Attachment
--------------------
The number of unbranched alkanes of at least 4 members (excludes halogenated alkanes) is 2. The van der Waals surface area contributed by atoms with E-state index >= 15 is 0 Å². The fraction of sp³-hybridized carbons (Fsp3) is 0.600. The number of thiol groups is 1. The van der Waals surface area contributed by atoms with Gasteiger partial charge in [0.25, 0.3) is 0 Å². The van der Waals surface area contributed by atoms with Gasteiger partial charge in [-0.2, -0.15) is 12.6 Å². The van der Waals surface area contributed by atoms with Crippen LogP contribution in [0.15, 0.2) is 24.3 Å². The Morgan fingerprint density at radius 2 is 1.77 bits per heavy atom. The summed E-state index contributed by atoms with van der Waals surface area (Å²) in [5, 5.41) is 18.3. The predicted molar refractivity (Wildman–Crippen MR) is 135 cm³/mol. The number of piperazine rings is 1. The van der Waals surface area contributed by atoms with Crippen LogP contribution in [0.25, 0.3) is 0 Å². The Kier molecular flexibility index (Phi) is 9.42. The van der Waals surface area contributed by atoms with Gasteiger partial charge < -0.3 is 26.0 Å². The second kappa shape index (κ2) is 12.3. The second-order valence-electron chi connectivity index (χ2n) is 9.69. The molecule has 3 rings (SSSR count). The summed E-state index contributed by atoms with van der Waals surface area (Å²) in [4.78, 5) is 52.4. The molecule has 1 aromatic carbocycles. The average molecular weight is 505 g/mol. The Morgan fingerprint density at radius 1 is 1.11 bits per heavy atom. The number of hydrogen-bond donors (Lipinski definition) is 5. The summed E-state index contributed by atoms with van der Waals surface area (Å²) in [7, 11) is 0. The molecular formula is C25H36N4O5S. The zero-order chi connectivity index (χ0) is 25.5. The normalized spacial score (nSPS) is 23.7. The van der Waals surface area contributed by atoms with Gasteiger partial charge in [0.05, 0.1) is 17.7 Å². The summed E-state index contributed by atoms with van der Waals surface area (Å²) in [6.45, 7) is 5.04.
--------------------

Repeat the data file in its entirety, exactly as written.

The number of unbranched alkanes of at least 4 members (excludes halogenated alkanes) is 2. The van der Waals surface area contributed by atoms with E-state index >= 15 is 0 Å². The fraction of sp³-hybridized carbons (Fsp3) is 0.600. The number of thiol groups is 1. The van der Waals surface area contributed by atoms with Gasteiger partial charge in [0.25, 0.3) is 0 Å². The van der Waals surface area contributed by atoms with Gasteiger partial charge in [-0.2, -0.15) is 12.6 Å². The van der Waals surface area contributed by atoms with Crippen LogP contribution in [0.15, 0.2) is 24.3 Å². The Morgan fingerprint density at radius 2 is 1.77 bits per heavy atom. The summed E-state index contributed by atoms with van der Waals surface area (Å²) in [5, 5.41) is 18.3. The predicted molar refractivity (Wildman–Crippen MR) is 135 cm³/mol. The number of piperazine rings is 1. The van der Waals surface area contributed by atoms with Crippen LogP contribution in [0.25, 0.3) is 0 Å². The Kier molecular flexibility index (Phi) is 9.42. The van der Waals surface area contributed by atoms with Gasteiger partial charge < -0.3 is 26.0 Å². The second kappa shape index (κ2) is 12.3. The second-order valence-electron chi connectivity index (χ2n) is 9.69. The molecule has 3 rings (SSSR count). The summed E-state index contributed by atoms with van der Waals surface area (Å²) in [4.78, 5) is 52.4. The molecule has 1 aromatic carbocycles. The average molecular weight is 505 g/mol. The Morgan fingerprint density at radius 1 is 1.11 bits per heavy atom. The number of hydrogen-bond donors (Lipinski definition) is 5. The summed E-state index contributed by atoms with van der Waals surface area (Å²) in [7, 11) is 0. The molecular formula is C25H36N4O5S. The zero-order chi connectivity index (χ0) is 25.5. The normalized spacial score (nSPS) is 23.7. The van der Waals surface area contributed by atoms with Gasteiger partial charge in [0.05, 0.1) is 17.7 Å². The summed E-state index contributed by atoms with van der Waals surface area (Å²) in [6.45, 7) is 5.04.